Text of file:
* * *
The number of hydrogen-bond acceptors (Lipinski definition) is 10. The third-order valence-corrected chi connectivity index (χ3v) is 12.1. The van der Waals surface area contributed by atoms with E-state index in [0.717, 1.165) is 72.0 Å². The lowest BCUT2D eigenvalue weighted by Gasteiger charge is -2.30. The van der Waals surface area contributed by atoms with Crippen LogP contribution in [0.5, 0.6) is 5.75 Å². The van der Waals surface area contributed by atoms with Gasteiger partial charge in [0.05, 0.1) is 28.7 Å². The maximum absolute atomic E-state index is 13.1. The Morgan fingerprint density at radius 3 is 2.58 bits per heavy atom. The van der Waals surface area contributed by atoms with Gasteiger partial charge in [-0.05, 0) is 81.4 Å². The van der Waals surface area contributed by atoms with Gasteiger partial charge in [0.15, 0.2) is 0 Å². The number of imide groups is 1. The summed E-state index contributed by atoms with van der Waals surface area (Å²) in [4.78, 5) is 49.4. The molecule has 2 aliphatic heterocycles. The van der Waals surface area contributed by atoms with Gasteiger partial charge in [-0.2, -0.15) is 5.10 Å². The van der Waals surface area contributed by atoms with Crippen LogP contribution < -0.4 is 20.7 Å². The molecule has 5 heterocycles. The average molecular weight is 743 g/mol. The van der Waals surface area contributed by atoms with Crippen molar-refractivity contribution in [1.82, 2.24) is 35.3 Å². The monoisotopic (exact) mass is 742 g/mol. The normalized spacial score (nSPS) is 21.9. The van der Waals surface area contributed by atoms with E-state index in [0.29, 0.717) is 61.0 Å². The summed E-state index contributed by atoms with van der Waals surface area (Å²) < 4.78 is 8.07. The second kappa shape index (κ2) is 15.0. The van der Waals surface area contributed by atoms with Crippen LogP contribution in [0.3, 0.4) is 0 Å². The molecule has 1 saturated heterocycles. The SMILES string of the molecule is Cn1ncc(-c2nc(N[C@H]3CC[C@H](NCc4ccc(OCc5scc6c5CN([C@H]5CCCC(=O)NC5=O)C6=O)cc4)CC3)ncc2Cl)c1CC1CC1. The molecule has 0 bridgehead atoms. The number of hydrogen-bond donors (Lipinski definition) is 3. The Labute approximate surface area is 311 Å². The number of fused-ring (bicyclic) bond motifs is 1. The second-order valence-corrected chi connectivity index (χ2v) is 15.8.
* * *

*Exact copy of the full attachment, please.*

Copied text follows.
The number of hydrogen-bond acceptors (Lipinski definition) is 10. The third-order valence-corrected chi connectivity index (χ3v) is 12.1. The van der Waals surface area contributed by atoms with E-state index in [0.717, 1.165) is 72.0 Å². The lowest BCUT2D eigenvalue weighted by Gasteiger charge is -2.30. The van der Waals surface area contributed by atoms with Crippen LogP contribution in [0.5, 0.6) is 5.75 Å². The van der Waals surface area contributed by atoms with Gasteiger partial charge in [0.05, 0.1) is 28.7 Å². The maximum absolute atomic E-state index is 13.1. The Morgan fingerprint density at radius 3 is 2.58 bits per heavy atom. The van der Waals surface area contributed by atoms with Gasteiger partial charge in [-0.05, 0) is 81.4 Å². The van der Waals surface area contributed by atoms with Gasteiger partial charge in [0.15, 0.2) is 0 Å². The number of imide groups is 1. The summed E-state index contributed by atoms with van der Waals surface area (Å²) in [4.78, 5) is 49.4. The molecule has 2 aliphatic heterocycles. The van der Waals surface area contributed by atoms with Gasteiger partial charge in [-0.2, -0.15) is 5.10 Å². The van der Waals surface area contributed by atoms with Crippen LogP contribution < -0.4 is 20.7 Å². The molecule has 5 heterocycles. The average molecular weight is 743 g/mol. The van der Waals surface area contributed by atoms with Crippen molar-refractivity contribution in [1.82, 2.24) is 35.3 Å². The monoisotopic (exact) mass is 742 g/mol. The normalized spacial score (nSPS) is 21.9. The van der Waals surface area contributed by atoms with E-state index in [0.29, 0.717) is 61.0 Å². The summed E-state index contributed by atoms with van der Waals surface area (Å²) < 4.78 is 8.07. The second kappa shape index (κ2) is 15.0. The van der Waals surface area contributed by atoms with Crippen LogP contribution in [0.3, 0.4) is 0 Å². The molecule has 1 saturated heterocycles. The SMILES string of the molecule is Cn1ncc(-c2nc(N[C@H]3CC[C@H](NCc4ccc(OCc5scc6c5CN([C@H]5CCCC(=O)NC5=O)C6=O)cc4)CC3)ncc2Cl)c1CC1CC1. The molecule has 0 bridgehead atoms. The number of hydrogen-bond donors (Lipinski definition) is 3. The Labute approximate surface area is 311 Å². The number of fused-ring (bicyclic) bond motifs is 1. The second-order valence-corrected chi connectivity index (χ2v) is 15.8.